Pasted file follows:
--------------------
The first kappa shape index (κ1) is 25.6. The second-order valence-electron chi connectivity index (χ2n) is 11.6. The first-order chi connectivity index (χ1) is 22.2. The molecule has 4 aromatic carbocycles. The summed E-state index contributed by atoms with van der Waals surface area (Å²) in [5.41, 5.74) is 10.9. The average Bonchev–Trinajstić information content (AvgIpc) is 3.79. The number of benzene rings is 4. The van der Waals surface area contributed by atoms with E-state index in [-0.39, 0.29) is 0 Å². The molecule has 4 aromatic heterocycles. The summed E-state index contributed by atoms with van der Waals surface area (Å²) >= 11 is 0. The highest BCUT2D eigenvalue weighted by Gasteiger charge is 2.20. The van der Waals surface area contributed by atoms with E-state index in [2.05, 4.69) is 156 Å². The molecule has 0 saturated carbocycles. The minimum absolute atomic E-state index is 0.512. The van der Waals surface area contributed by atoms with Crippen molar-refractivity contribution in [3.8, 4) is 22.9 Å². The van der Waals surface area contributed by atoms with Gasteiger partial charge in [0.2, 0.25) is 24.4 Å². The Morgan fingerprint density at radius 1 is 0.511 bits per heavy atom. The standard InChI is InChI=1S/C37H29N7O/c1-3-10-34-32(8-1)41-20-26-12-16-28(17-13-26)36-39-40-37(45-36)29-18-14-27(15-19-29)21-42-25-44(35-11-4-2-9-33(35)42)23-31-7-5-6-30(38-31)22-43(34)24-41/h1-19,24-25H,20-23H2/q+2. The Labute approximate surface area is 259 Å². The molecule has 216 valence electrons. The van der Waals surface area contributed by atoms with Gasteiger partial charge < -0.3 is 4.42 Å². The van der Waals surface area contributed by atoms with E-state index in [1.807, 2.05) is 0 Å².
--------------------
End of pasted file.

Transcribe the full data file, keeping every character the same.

The first kappa shape index (κ1) is 25.6. The second-order valence-electron chi connectivity index (χ2n) is 11.6. The first-order chi connectivity index (χ1) is 22.2. The molecule has 4 aromatic carbocycles. The summed E-state index contributed by atoms with van der Waals surface area (Å²) in [5.41, 5.74) is 10.9. The average Bonchev–Trinajstić information content (AvgIpc) is 3.79. The number of benzene rings is 4. The van der Waals surface area contributed by atoms with E-state index in [-0.39, 0.29) is 0 Å². The molecule has 4 aromatic heterocycles. The summed E-state index contributed by atoms with van der Waals surface area (Å²) >= 11 is 0. The highest BCUT2D eigenvalue weighted by Gasteiger charge is 2.20. The van der Waals surface area contributed by atoms with E-state index in [2.05, 4.69) is 156 Å². The molecule has 0 saturated carbocycles. The minimum absolute atomic E-state index is 0.512. The van der Waals surface area contributed by atoms with Crippen molar-refractivity contribution in [3.8, 4) is 22.9 Å². The van der Waals surface area contributed by atoms with Gasteiger partial charge in [0.2, 0.25) is 24.4 Å². The Morgan fingerprint density at radius 1 is 0.511 bits per heavy atom. The standard InChI is InChI=1S/C37H29N7O/c1-3-10-34-32(8-1)41-20-26-12-16-28(17-13-26)36-39-40-37(45-36)29-18-14-27(15-19-29)21-42-25-44(35-11-4-2-9-33(35)42)23-31-7-5-6-30(38-31)22-43(34)24-41/h1-19,24-25H,20-23H2/q+2. The Labute approximate surface area is 259 Å². The molecule has 216 valence electrons. The van der Waals surface area contributed by atoms with Gasteiger partial charge < -0.3 is 4.42 Å². The van der Waals surface area contributed by atoms with E-state index in [1.807, 2.05) is 0 Å².